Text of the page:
WASHINGTON – Even with three regional centers in northern Afghanistan falling to the Taliban in a single day on Sunday, including the vital provincial capital of Kunduz, President Biden and his advisers were not changing their plans to complete the US military withdrawal the country by the end of the month, according to a senior administration official.
Mr Biden was aware of the situation in Kunduz but was not changing course, the official, who was not authorized to speak publicly about the details, said on Sunday.
Over the past week, Taliban fighters have moved rapidly to retake towns around Afghanistan, assassinating government officials and killing civilians in the process. But administration officials have publicly continued to hope that Afghan forces would have the resources and the capacity to retaliate, while negotiating a peace deal with the Taliban that seems increasingly unlikely by the hour.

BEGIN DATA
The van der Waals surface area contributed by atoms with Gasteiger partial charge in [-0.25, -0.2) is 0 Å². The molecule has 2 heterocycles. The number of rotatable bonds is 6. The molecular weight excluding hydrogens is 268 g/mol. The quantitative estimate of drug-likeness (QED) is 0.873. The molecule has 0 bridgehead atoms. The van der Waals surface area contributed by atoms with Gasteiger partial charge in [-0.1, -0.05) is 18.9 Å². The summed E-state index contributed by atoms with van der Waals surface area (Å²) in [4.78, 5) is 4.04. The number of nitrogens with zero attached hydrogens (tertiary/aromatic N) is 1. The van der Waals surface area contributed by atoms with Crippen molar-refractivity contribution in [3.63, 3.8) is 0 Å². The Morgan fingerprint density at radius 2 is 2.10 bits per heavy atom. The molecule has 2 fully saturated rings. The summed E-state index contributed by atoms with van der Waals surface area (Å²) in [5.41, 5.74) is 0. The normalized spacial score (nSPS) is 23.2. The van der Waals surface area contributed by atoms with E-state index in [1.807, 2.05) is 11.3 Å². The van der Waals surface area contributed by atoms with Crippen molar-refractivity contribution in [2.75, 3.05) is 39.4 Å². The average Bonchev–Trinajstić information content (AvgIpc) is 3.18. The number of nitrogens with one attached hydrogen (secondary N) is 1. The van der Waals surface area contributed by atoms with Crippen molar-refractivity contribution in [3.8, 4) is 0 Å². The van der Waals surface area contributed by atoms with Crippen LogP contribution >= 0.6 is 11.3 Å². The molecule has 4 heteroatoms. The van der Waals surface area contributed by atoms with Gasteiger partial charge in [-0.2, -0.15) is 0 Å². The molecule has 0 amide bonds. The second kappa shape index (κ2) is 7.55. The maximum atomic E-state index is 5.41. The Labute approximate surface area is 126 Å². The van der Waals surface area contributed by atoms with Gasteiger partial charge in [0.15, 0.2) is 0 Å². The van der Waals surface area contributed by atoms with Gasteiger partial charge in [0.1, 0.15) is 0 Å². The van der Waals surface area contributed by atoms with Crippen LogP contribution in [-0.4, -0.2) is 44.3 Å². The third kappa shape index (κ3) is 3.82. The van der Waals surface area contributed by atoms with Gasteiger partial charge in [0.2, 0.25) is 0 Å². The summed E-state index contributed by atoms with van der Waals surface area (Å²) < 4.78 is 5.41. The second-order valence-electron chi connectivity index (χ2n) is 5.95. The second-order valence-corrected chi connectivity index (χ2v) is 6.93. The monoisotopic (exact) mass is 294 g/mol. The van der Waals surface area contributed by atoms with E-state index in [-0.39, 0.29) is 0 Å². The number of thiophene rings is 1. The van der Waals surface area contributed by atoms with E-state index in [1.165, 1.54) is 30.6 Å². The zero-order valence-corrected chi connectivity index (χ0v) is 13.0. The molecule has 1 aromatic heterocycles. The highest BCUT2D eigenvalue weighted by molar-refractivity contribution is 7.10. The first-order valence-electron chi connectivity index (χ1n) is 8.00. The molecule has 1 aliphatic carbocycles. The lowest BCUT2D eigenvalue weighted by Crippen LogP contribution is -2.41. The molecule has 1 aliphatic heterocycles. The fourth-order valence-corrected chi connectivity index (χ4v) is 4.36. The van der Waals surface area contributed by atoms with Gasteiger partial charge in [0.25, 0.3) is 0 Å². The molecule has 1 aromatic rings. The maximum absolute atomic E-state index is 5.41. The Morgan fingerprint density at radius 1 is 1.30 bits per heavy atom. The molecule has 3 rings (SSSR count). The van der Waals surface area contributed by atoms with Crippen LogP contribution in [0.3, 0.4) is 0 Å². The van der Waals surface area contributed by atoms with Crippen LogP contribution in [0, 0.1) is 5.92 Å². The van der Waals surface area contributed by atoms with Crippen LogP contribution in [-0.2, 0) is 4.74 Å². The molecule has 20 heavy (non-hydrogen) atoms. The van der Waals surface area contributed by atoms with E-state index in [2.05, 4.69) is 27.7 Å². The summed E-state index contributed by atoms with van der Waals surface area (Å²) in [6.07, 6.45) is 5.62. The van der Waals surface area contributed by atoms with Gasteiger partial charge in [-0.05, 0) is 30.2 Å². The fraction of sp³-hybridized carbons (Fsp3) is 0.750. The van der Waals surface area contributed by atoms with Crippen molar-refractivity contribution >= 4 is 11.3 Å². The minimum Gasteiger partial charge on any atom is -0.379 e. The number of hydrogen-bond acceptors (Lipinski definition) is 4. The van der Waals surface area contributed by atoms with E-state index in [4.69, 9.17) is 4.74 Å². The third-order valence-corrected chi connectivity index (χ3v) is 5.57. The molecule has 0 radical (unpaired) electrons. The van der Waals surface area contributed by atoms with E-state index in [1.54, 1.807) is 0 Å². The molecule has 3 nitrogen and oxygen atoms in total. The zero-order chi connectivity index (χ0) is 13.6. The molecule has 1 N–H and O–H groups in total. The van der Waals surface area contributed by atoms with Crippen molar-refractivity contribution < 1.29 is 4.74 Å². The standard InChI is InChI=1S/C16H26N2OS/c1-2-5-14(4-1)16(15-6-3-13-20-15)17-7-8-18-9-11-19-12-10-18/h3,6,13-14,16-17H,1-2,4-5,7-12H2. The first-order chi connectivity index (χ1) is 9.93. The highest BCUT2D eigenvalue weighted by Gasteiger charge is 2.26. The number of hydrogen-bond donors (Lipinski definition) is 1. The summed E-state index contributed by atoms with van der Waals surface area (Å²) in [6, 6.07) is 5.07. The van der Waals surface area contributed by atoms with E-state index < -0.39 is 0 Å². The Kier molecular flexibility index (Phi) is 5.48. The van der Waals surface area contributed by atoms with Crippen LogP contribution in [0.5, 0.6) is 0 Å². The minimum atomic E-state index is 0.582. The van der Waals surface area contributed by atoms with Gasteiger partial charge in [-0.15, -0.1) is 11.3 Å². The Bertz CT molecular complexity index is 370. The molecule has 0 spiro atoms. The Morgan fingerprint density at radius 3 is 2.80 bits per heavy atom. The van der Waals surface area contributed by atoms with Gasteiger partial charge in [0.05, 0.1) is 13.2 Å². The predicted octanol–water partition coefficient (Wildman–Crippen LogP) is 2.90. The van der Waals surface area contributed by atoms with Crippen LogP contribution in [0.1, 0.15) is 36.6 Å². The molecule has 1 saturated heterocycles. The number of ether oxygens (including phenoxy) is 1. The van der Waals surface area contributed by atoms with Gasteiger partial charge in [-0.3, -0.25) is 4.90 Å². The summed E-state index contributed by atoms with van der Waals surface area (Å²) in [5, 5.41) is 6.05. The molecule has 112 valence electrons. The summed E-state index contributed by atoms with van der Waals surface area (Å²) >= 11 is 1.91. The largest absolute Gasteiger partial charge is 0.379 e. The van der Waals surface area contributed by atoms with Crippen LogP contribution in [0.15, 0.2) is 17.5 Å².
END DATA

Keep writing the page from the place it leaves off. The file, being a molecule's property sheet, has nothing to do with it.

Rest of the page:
Asked about the Taliban’s progress on Friday, Jen Psaki, the White House press secretary, told reporters that Mr Biden has long been prepared to make “tough choices” as part of his pledge to back out of the country. Afghanistan.
“The president has made it clear: after 20 years of war, it is time for US troops to return home,” Ms. Psaki said. “He also feels and said that the Afghan government and the Afghan National Defense Forces have the training, equipment and manpower to prevail, and the time is right for leadership and will in the face of aggression and to Taliban violence.
On Sunday, the senior administration official said the White House strategy remained unchanged. The Defense Ministry was ready to provide resources if needed, the official added, but the dominant strategy was to continue as planned and leave it to the Afghan authorities to recapture Kunduz and defend other towns.